Diagnostic tests for other types of cancers:
For those pets without obvious tumors, we often become suspicious of cancer because of routine radiographs and blood work. Once cancer is suspected, your vet may recommend biopsy, endoscopy if available, ultrasound if available, Cat Scans or MRI if available... or referral to a specialist or major veterinary medical center.
Treatment Options for Lumps, bumps, cysts, and masses
A. We might decide to do nothing except monitor if we think the mass is one of the many typical benign masses we veterinarians see on a regular basis. $0-1,000 depending on how many times you ask me if I'm absolutely sure it's not cancer (just kidding about the cost...but not being sure is the problem with not doing lab work, isn't it?)
B. Simple lancing or removal under local anesthesia if small enough.
C. Anesthesia and Surgical removal. I do this the old fashioned way...with scalpel and scissors...other vets might use a surgical laser or even "freeze" the mass.
These methods sometimes have advantages but are generally more expensive.
D. Post op antibiotics and medications for pain and inflammation if needed
E. Recheck. Remember that masses can be unpredictable and recur.
Choices if the biopsy results are not benign:
A. Pray that I removed 100% of the mass (often unrealistic) and it won't come back or isn't already somewhere else in the body.
B. Make the patient comfortable and treat minor secondary problems and maximize the delay of major problems through aggressive nutritional support etc...sometimes there's a long time of quality life prior to eventual deteriation.
C. Referral to an oncologist. Great strides have been made in the treatment and control of some malignant cancers. Cancer therapy can be expensive and have unfortunate side effects and can often be futile, but not always, especially for certain types of cancer...so please give this option some thought.
D. Consider Alternative Medicine. Most of the alternative treatments being heavily promoted to the new age crowd I've tried with very poor results so be careful where you place your faith.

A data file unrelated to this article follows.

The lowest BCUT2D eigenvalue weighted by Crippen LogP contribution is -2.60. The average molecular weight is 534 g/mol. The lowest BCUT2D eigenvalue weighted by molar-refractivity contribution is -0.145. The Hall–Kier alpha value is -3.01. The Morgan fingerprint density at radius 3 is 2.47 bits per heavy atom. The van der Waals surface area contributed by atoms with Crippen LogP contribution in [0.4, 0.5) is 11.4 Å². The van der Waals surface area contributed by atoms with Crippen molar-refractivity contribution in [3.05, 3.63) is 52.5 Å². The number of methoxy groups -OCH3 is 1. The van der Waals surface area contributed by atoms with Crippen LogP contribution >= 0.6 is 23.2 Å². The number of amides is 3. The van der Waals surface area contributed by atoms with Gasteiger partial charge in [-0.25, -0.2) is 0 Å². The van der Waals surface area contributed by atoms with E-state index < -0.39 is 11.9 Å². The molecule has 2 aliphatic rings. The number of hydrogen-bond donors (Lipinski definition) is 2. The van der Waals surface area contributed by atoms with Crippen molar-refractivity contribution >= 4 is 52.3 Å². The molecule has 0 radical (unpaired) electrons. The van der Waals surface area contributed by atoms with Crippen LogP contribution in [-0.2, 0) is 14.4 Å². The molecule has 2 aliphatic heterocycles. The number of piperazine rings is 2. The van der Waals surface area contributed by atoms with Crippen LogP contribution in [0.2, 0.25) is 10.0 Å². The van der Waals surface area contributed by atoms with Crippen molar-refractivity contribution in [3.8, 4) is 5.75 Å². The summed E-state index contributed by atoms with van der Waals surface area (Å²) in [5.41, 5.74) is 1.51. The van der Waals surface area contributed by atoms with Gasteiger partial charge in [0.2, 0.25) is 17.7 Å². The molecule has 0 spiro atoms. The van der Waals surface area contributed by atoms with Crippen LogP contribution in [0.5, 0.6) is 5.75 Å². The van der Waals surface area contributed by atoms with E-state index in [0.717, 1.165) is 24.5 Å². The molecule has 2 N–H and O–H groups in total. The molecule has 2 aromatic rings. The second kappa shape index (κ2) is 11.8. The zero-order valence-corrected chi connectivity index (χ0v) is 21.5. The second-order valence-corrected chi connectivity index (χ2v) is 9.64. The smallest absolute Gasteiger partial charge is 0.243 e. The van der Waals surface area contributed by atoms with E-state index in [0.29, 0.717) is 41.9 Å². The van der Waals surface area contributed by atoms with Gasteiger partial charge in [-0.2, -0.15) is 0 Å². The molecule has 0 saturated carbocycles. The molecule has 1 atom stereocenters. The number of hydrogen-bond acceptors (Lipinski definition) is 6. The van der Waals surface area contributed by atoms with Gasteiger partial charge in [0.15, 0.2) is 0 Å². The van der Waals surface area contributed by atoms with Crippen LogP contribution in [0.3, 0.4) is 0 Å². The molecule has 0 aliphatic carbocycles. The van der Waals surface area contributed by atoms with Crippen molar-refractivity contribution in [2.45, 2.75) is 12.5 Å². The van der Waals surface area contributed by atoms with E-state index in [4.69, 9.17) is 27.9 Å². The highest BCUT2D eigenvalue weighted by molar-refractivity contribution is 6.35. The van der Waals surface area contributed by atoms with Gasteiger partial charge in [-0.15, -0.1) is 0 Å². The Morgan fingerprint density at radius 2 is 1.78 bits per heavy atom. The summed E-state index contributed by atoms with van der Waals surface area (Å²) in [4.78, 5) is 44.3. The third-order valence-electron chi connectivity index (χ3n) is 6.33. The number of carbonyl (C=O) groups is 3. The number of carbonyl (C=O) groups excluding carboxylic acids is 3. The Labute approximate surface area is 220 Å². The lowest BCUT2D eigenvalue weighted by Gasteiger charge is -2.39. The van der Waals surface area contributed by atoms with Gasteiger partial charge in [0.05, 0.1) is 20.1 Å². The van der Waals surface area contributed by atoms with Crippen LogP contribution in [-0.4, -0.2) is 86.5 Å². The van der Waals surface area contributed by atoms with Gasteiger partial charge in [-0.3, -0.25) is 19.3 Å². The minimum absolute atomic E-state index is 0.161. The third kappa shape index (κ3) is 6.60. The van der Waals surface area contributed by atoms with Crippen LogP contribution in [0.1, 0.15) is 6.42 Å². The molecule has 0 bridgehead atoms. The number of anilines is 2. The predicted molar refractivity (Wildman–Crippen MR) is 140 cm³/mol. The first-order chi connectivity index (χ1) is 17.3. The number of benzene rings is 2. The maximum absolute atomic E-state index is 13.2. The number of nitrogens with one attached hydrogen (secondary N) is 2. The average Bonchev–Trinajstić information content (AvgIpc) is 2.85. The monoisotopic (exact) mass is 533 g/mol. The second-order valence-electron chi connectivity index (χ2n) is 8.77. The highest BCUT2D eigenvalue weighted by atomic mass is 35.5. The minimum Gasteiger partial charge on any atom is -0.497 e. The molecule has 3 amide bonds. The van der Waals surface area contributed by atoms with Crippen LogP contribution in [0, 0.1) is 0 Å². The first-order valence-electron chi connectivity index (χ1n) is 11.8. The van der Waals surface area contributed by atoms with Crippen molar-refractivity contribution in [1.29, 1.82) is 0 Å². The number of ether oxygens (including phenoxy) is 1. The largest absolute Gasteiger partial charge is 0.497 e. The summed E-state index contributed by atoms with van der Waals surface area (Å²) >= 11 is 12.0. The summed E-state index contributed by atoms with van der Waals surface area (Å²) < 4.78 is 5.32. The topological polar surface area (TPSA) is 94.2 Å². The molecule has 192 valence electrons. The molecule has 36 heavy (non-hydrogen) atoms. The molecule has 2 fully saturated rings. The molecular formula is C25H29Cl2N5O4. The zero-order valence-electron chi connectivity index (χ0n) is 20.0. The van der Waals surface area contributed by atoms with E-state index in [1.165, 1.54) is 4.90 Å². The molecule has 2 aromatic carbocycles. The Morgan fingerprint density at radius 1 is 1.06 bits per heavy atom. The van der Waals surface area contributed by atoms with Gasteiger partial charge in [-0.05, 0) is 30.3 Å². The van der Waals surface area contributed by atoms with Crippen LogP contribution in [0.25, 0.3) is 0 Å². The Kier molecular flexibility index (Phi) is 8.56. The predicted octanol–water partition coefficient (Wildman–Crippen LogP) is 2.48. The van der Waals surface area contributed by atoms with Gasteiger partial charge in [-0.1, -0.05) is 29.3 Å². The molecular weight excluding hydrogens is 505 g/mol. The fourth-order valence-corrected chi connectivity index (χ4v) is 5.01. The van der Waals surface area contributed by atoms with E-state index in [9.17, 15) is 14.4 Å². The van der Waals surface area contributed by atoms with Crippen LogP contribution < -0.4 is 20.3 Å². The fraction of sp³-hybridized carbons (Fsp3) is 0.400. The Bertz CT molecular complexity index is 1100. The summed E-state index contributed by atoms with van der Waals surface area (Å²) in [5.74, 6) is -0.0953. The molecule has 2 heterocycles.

The incredible high tech equipment used to detect, image, and treat cancer that has become available in the last decade is mind blowing.
Just like in human medicine, more and more canine and feline patients are surviving many types of cancer ... patients that just a few years ago would have "to be put down".
Most general practice vets like myself remove tumors, lumps, and various masses on a daily basis, often with great success. And we're well experienced in palliative or hospice care... making pets feel comfortable until the disease makes the pet unable to function.
But if your pet has a serious type of cancer ... in a particularly vital area of the body... or aggressive... or in the thoracic or abdominal cavity ... or in the lymph nodes... or in the eyes, mouth or nose; your local vet will likely recommend referral to a specialist.
Unfortunately, sophisticated cancer therapy using MRI imaging, chemotherapy, and modern radiation therapy will cost at least several thousand dollars .... but the chance for a successful outcome is getting better and better.
The specialist will be very honest with you on what your treatment options are and what you might expect for your pet's situation.
Take advantage of their expertise, experience, and equipment. At the very least, go to the initial visit to discuss what your options are... I bet you'll be impressed.